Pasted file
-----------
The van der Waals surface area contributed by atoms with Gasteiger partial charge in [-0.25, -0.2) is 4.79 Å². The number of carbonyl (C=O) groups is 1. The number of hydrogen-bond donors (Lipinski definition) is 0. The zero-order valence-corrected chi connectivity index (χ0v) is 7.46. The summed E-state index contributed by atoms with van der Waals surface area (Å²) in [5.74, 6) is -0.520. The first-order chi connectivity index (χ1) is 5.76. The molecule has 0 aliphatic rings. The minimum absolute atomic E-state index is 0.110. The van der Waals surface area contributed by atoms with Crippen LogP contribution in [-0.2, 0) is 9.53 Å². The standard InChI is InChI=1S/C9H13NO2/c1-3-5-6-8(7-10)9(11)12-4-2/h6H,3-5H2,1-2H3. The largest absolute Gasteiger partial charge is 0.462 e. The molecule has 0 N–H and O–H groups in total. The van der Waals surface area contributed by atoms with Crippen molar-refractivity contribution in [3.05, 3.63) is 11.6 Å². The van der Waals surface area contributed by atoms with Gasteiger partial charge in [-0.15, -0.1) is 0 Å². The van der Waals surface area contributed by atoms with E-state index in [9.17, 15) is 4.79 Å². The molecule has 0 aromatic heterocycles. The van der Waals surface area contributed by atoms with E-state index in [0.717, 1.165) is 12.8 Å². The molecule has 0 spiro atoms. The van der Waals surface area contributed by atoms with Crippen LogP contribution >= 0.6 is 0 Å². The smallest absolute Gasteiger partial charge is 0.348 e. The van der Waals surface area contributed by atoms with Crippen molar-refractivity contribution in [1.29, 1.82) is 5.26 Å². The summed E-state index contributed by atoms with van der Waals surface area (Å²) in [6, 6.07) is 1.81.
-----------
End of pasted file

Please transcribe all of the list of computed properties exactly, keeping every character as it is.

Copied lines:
The van der Waals surface area contributed by atoms with Gasteiger partial charge in [-0.25, -0.2) is 4.79 Å². The number of carbonyl (C=O) groups is 1. The number of hydrogen-bond donors (Lipinski definition) is 0. The zero-order valence-corrected chi connectivity index (χ0v) is 7.46. The summed E-state index contributed by atoms with van der Waals surface area (Å²) in [5.74, 6) is -0.520. The first-order chi connectivity index (χ1) is 5.76. The molecule has 0 aliphatic rings. The minimum absolute atomic E-state index is 0.110. The van der Waals surface area contributed by atoms with Crippen LogP contribution in [-0.2, 0) is 9.53 Å². The standard InChI is InChI=1S/C9H13NO2/c1-3-5-6-8(7-10)9(11)12-4-2/h6H,3-5H2,1-2H3. The largest absolute Gasteiger partial charge is 0.462 e. The molecule has 0 N–H and O–H groups in total. The van der Waals surface area contributed by atoms with Crippen molar-refractivity contribution in [3.05, 3.63) is 11.6 Å². The van der Waals surface area contributed by atoms with Gasteiger partial charge in [-0.15, -0.1) is 0 Å². The van der Waals surface area contributed by atoms with E-state index in [9.17, 15) is 4.79 Å². The molecule has 0 aromatic heterocycles. The van der Waals surface area contributed by atoms with E-state index in [0.717, 1.165) is 12.8 Å². The molecule has 0 spiro atoms. The van der Waals surface area contributed by atoms with Crippen LogP contribution >= 0.6 is 0 Å². The smallest absolute Gasteiger partial charge is 0.348 e. The van der Waals surface area contributed by atoms with Crippen molar-refractivity contribution in [1.29, 1.82) is 5.26 Å². The summed E-state index contributed by atoms with van der Waals surface area (Å²) in [6, 6.07) is 1.81.